BA claimed that it was preparing for the past three years to switch to Terminal 5 and thousands of staffs have been trained to handle the new system and they got delayed to their workstations due to the difficulty in parking their cars. (The Times, 2008). The British Airline Pilots ‘Association (BALPA) wrote a letter to the government ministers and shareholders blaming all BA executives for the Heathrow Terminal 5 chaos including the chief executive. (Milmo, 2008)
Risks that were involved:
Risk turns to be an issue if it happens. If risks are not managed even after knowing the probability and impact of the risk is high, then there will be a chaos like in this case study. The chaos in Terminal 5 was due to poor management not only for few days but from the initial stage of the project especially lacking risk management. The project would have been a big success if there was risk management for this kind of mega project.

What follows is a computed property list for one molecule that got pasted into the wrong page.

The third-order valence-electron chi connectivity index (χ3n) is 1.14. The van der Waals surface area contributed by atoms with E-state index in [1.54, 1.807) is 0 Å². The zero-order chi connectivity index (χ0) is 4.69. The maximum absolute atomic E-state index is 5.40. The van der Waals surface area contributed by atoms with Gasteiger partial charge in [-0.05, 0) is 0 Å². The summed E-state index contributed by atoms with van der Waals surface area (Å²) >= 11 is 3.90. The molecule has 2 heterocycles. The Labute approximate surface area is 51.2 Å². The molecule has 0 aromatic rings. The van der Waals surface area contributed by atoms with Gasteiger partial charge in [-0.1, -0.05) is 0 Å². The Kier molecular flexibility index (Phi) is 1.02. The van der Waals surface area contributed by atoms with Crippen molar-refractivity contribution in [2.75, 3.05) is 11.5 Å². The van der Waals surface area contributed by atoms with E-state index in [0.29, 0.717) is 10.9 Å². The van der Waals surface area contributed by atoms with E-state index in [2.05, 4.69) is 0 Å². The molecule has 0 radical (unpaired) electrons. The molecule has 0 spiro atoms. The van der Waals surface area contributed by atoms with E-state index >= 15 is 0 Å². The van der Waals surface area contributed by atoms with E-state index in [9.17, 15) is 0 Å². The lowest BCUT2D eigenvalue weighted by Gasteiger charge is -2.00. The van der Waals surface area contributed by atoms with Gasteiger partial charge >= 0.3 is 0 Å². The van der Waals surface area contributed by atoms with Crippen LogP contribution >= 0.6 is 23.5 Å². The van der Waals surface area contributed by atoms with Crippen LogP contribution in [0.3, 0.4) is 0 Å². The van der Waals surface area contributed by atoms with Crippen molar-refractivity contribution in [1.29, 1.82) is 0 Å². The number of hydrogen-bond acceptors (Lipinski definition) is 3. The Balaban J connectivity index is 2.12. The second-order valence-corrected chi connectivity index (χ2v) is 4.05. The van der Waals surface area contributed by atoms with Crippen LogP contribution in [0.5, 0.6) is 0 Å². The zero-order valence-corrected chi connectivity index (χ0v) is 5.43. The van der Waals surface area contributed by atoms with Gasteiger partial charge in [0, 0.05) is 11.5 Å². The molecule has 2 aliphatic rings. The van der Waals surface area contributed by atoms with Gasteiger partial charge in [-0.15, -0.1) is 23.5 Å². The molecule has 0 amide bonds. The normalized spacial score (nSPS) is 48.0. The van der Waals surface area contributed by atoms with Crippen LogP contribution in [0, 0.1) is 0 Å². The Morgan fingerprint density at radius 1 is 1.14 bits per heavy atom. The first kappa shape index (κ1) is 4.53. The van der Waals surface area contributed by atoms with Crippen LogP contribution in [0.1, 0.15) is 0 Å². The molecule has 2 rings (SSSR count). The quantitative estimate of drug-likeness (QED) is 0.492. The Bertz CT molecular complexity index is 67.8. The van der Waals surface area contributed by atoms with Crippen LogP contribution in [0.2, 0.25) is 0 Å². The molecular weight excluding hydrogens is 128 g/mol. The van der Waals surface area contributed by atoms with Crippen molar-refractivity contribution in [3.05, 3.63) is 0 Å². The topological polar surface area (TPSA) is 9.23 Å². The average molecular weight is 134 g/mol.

There were already defects in the baggage handler system during the trail process before opening Terminal 5 and it was reported to BA. The simulations used a less amount of baggage, less passengers and handlers to test the system. BA management ignored the concerns. They didn’t test the system properly and they ignored to manage the risk. They blamed each other instead of solving the problems. BA’s chief executive admitted that they compromised testing due to the delays in building the terminal.
The baggage handler staff spent much time in searching for the parking place due to wrong sign boards and directions. The staffs were not trained and not familiar to handle the baggage handler system which was another risk. BA’s chief executive admitted that they didn’t train staffs and didn’t familiarize them. (Massey, 2008).
Case study Conclusion:
Although the Heathrow Terminal 5 project was completed on time and on budget, it is one of the major catastrophic disaster projects. If the systems were tested properly, staffs were trained and familiarisied and if risks have been managed properly, the Terminal 5 project would have been the most successful project. The case study can be concluded from the above illustrations and discussions that the risk management is one of the crucial requirements in project management and ignoring to manage them will lead to failure or disaster of projects like “Heathrow Terminal 5 chaos”.
Case Study: Online shopping system: